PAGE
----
Some Thoughts After Seeing Love, Loss and What I Wore
We complain when the media focuses on what a woman wears, instead of on what she says We probably know more about Hilary Clinton’s choice of pant suits than about her specific political positions. Yet we flock to see a show that is about the clothes we wear and have worn through out our lives.
That’s what Love, Loss and What I Wore, described as an intimate collection of stories by Nora Ephron and Delia Ephron , based on the book by Ilene Beckerman, which closed recently after a successful run at the Philadelphia Theater Company at the Suzanne Roberts Theatre in Philadelphia is about. The play, staged like a reading - five women seated on stools with only a few drawings on an easel to illustrate some of the fashions mentioned - manages nevertheless to evoke memories in the audience composed mostly of women, even on a Friday evening, of our own experiences with fashion over the years.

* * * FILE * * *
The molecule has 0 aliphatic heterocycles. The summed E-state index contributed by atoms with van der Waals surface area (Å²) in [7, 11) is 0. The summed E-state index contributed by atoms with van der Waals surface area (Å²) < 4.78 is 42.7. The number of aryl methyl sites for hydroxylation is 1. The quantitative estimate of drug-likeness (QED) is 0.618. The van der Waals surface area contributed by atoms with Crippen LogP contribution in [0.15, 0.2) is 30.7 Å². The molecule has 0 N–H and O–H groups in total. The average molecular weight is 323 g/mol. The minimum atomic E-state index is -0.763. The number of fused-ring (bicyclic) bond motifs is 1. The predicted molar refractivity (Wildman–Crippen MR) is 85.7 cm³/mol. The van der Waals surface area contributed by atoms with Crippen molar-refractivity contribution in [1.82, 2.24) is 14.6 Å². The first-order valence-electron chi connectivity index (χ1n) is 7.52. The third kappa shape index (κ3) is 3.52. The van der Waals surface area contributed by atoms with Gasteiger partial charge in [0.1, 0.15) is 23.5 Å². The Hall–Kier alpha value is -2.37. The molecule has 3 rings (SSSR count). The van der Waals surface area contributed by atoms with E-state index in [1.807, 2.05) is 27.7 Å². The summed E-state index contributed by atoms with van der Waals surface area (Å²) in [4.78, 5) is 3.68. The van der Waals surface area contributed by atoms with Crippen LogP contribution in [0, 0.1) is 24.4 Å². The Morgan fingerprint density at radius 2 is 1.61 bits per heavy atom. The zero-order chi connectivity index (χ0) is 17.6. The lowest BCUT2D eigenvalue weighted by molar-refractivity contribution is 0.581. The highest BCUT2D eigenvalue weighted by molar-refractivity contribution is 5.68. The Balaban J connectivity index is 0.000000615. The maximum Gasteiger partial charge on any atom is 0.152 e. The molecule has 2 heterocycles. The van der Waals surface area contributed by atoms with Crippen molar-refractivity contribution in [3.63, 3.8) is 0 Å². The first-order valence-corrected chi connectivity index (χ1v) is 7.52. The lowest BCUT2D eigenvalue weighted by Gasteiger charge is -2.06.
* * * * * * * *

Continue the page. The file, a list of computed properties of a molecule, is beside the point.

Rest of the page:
Clothes are significant. They reveal our status, our aspirations, and our passions. They act as disguises when we want to hide because we’re in a bad mood, and they reveal our bodies when we want to entice. They also tell our histories. Women used to make quilts out of old clothes not only because they were sometimes the only fabrics available, but as a way of retelling the story of the wearer, the lived experiences of those cloths, the cold nights, the bad dates, the happy births and weddings.